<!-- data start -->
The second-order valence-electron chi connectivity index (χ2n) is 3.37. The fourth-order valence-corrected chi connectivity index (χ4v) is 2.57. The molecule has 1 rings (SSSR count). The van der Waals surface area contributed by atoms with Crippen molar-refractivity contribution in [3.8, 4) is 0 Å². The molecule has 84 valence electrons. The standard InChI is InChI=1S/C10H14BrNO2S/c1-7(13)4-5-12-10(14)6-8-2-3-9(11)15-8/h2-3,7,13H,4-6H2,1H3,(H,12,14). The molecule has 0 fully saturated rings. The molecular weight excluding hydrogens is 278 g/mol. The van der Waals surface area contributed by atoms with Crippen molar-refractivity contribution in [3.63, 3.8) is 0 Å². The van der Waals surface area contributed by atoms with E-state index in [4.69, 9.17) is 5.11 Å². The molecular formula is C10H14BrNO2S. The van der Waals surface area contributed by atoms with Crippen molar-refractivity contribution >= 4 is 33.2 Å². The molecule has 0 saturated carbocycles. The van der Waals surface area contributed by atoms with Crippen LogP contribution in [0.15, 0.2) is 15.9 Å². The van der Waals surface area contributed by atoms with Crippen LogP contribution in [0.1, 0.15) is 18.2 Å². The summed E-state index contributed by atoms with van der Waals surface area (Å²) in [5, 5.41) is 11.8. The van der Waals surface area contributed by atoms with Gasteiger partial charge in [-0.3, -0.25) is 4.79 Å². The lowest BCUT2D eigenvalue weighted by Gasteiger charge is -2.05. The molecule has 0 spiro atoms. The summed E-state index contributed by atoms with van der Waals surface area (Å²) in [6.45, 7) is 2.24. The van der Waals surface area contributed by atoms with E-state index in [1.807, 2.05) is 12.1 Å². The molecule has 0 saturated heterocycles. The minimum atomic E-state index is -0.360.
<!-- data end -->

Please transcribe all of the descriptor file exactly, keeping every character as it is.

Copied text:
The second-order valence-electron chi connectivity index (χ2n) is 3.37. The fourth-order valence-corrected chi connectivity index (χ4v) is 2.57. The molecule has 1 rings (SSSR count). The van der Waals surface area contributed by atoms with Crippen molar-refractivity contribution in [3.8, 4) is 0 Å². The molecule has 84 valence electrons. The standard InChI is InChI=1S/C10H14BrNO2S/c1-7(13)4-5-12-10(14)6-8-2-3-9(11)15-8/h2-3,7,13H,4-6H2,1H3,(H,12,14). The molecule has 0 fully saturated rings. The molecular weight excluding hydrogens is 278 g/mol. The van der Waals surface area contributed by atoms with Crippen molar-refractivity contribution in [3.63, 3.8) is 0 Å². The van der Waals surface area contributed by atoms with E-state index in [4.69, 9.17) is 5.11 Å². The molecular formula is C10H14BrNO2S. The van der Waals surface area contributed by atoms with Crippen molar-refractivity contribution >= 4 is 33.2 Å². The molecule has 0 saturated carbocycles. The van der Waals surface area contributed by atoms with Crippen LogP contribution in [0.15, 0.2) is 15.9 Å². The van der Waals surface area contributed by atoms with Crippen LogP contribution in [0.1, 0.15) is 18.2 Å². The summed E-state index contributed by atoms with van der Waals surface area (Å²) in [5, 5.41) is 11.8. The van der Waals surface area contributed by atoms with Gasteiger partial charge in [-0.3, -0.25) is 4.79 Å². The lowest BCUT2D eigenvalue weighted by Gasteiger charge is -2.05. The molecule has 0 spiro atoms. The summed E-state index contributed by atoms with van der Waals surface area (Å²) in [6.45, 7) is 2.24. The van der Waals surface area contributed by atoms with E-state index in [1.807, 2.05) is 12.1 Å². The molecule has 0 saturated heterocycles. The minimum atomic E-state index is -0.360.